Love Actually Themes

Love Actually Themes


Eponymous to it’s title, love appears in many different forms in this Richard Curtis film: familial, platonic, passionate, and unrequited. Each storyline within the movie focuses on a person finding love, or the love that a couple currently have for each other evolving, or breaking down. A sense of familial love is displayed throughout the storyline of Sam, and his stepfather Daniel, of whom discover the joys of love in their own relationship whilst attempting to make new beginnings after the death of Sam’s Mother. The movie is not completely centered on romantic love either. Platonic love is common between the characters, who are often interconnected. This kind of love is especially touching when unexpected, such as when Billy Mack leaves a party at Elton John’s house in order to spend time with his manager, Joe. Curtis also moves beyond the boundaries of monogamous love, and presents the dangers of love when passionate and inappropriate. Two of the storylines especially help to identify the boundary between what is appropriate and not. Mia’s passionate love (or arguably, lust) for Harry, and his encouragement of her advances, is inappropriate as Harry is married. Only slightly different, Mark’s love for Juliet only just classes as appropriate. She is married, yet he accepts that no extra-marital affair would ever be possible with her. Despite many different types of relationship, the narration and scenes of love at Gatwick airport center the film’s message around a heart-warming concept: that ‘love really is all around’.


Despite strong themes of love, a sense of loss also perpetrates the otherwise uplifting film. The most evident sense of loss is in the death of Daniel’s wife, and Sam’s Mother, Joanna, at the beginning of the film. The audience witness the adjustment that Daniel has to make to life without his wife, and his friend, Karen, regularly comforts him. This loss also weighs heavily on the young Sam, of whom distracts himself by his affections for a girl in his class, also named Joanna. Yet loss not only exists through death, but as unrequited love. Despite Juliet’s happiness in her marriage to Peter, Mark must exist in a reality where the woman he loves is married to his best friend. The question remains as to which type of loss is more cruel. Daniel must begin the process of mourning, whilst Mark must live with a constant reminder that Juliet did not choose to love him. Therefore it seems that love cannot exist without also love lost.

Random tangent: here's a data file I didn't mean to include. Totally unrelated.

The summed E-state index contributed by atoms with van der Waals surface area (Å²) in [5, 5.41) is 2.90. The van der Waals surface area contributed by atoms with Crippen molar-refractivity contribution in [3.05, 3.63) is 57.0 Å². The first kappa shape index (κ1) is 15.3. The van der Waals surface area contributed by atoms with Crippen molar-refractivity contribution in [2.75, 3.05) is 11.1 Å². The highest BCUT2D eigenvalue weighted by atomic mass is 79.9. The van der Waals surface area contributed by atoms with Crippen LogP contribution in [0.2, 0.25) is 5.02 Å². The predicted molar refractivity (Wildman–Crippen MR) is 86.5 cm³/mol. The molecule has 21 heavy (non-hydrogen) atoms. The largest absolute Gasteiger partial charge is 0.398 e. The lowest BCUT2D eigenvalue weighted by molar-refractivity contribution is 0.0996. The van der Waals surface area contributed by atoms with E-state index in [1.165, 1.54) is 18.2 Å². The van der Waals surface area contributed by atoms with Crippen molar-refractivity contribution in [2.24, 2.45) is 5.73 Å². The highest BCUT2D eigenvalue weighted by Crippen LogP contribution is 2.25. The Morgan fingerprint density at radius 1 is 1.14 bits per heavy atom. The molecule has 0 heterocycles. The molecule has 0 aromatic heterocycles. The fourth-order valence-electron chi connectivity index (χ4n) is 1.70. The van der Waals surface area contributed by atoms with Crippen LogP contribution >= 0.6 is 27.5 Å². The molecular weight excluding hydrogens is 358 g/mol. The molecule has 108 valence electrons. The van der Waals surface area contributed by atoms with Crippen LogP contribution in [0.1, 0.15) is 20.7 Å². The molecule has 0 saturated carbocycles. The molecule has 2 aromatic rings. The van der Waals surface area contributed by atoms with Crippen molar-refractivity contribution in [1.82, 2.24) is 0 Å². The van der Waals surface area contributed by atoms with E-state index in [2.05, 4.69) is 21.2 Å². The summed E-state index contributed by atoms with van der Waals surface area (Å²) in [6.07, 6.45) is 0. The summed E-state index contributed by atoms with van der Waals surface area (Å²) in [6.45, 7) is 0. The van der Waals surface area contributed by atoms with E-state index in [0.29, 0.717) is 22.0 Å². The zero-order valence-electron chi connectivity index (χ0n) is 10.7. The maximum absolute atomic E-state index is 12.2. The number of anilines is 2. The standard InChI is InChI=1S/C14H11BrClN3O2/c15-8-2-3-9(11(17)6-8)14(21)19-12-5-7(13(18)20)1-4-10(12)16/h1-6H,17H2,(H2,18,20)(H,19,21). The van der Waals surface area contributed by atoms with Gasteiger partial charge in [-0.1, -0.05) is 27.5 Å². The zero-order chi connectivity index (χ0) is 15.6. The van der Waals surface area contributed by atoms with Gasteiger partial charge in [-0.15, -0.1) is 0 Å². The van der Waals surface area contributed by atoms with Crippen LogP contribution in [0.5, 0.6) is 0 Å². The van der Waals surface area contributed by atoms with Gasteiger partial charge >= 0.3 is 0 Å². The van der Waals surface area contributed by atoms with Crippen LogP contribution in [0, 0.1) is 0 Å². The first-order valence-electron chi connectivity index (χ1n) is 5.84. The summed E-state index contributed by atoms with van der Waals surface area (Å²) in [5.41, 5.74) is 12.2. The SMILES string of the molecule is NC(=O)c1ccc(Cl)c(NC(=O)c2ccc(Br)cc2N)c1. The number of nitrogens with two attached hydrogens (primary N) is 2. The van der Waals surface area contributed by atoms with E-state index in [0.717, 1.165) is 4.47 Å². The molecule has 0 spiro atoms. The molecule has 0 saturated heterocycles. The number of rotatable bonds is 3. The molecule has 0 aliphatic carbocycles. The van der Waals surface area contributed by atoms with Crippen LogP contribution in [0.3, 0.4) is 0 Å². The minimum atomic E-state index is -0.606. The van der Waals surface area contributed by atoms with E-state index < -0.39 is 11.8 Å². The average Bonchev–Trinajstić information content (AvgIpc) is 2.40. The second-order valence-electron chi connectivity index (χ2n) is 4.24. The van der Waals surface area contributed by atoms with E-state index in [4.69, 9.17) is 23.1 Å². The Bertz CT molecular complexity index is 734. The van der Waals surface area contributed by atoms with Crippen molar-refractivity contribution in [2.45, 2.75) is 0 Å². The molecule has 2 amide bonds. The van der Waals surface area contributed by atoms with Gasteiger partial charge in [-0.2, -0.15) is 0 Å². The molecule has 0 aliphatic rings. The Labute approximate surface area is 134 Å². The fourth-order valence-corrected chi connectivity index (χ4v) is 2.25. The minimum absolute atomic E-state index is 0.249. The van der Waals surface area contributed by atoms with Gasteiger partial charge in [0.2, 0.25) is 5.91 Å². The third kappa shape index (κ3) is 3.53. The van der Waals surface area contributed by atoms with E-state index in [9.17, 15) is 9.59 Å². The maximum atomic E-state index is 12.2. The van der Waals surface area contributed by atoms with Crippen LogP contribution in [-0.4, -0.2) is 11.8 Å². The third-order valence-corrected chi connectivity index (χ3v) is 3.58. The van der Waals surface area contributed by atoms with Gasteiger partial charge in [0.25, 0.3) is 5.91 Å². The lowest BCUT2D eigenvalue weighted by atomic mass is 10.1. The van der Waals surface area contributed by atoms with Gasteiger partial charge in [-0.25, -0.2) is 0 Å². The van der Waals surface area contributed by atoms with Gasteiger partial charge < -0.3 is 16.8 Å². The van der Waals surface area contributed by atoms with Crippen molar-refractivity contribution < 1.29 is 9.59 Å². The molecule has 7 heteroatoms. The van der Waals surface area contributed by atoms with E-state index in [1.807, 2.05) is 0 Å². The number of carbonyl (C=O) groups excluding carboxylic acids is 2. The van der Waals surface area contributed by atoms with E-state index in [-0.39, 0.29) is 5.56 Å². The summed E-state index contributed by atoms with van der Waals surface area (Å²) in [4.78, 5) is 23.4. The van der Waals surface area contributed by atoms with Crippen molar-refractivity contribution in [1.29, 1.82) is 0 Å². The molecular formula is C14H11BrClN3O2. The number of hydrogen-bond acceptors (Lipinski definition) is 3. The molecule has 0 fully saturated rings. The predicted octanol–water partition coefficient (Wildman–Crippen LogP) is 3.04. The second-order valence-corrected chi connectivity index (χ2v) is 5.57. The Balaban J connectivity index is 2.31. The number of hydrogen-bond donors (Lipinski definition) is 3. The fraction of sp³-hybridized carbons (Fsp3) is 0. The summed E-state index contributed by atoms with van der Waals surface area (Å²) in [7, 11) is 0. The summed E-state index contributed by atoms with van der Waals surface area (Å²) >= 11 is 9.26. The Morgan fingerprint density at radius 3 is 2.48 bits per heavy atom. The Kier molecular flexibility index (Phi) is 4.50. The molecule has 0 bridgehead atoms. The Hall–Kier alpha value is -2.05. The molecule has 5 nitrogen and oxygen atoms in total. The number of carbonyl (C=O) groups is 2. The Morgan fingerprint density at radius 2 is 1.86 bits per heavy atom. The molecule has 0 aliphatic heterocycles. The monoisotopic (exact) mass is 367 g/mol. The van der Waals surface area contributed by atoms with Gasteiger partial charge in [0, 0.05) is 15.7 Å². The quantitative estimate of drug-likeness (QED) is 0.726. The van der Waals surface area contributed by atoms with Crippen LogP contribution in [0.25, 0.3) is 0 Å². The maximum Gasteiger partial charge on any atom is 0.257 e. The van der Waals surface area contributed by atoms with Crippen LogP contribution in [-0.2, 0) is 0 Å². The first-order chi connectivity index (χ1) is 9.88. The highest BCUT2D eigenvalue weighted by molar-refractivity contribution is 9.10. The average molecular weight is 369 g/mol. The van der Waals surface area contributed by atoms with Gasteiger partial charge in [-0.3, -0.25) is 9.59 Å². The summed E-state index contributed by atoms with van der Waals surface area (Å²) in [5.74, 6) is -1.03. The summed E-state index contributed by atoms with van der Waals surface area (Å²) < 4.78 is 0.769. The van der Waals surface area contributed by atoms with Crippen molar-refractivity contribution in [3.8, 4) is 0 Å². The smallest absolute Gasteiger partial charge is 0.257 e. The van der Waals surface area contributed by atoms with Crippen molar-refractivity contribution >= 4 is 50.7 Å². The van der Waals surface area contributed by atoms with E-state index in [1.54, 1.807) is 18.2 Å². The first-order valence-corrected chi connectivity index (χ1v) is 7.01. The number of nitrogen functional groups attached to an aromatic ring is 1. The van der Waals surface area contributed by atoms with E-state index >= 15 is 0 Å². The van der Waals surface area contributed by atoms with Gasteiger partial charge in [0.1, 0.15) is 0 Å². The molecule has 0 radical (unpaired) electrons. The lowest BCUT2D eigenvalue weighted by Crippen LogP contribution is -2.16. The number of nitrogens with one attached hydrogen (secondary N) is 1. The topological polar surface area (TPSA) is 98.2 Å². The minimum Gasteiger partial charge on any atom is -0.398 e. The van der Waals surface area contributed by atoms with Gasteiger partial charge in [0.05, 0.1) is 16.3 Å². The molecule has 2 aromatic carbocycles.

Good Will

As the film is centered on Christmas, there is an almost obligatory sense of good will surrounding each character’s actions. The Prime Minister’s housekeeper, Natalie, sends David a Christmas card that reads ‘and if you can’t say it at Christmas, when can you say it, eh?’. This suggests that these grand gestures of love and good will are only possible at Christmas time, and it is a certain magic in the air that inspires them. An especially important, yet illusive, character is Rufus, played by Rowan Atkinson. In the original script, he was meant to appear as a Christmas angel, however this idea did not make the final cut. Yet there are still hints of this at the end of the movie, where the character disappears in Gatwick airport. Rufus is a jewelry salesman, and his exuberant gift-wrapping almost reveals to Harry’s wife his affair. Additionally, at the end, Rufus distracts the Stewardess at the airport, allowing Sam to run through security and tell Joanna how he felt before she left to America. It is perhaps this time of year, and the festive feeling, that contributes to the sense that others help others in this film.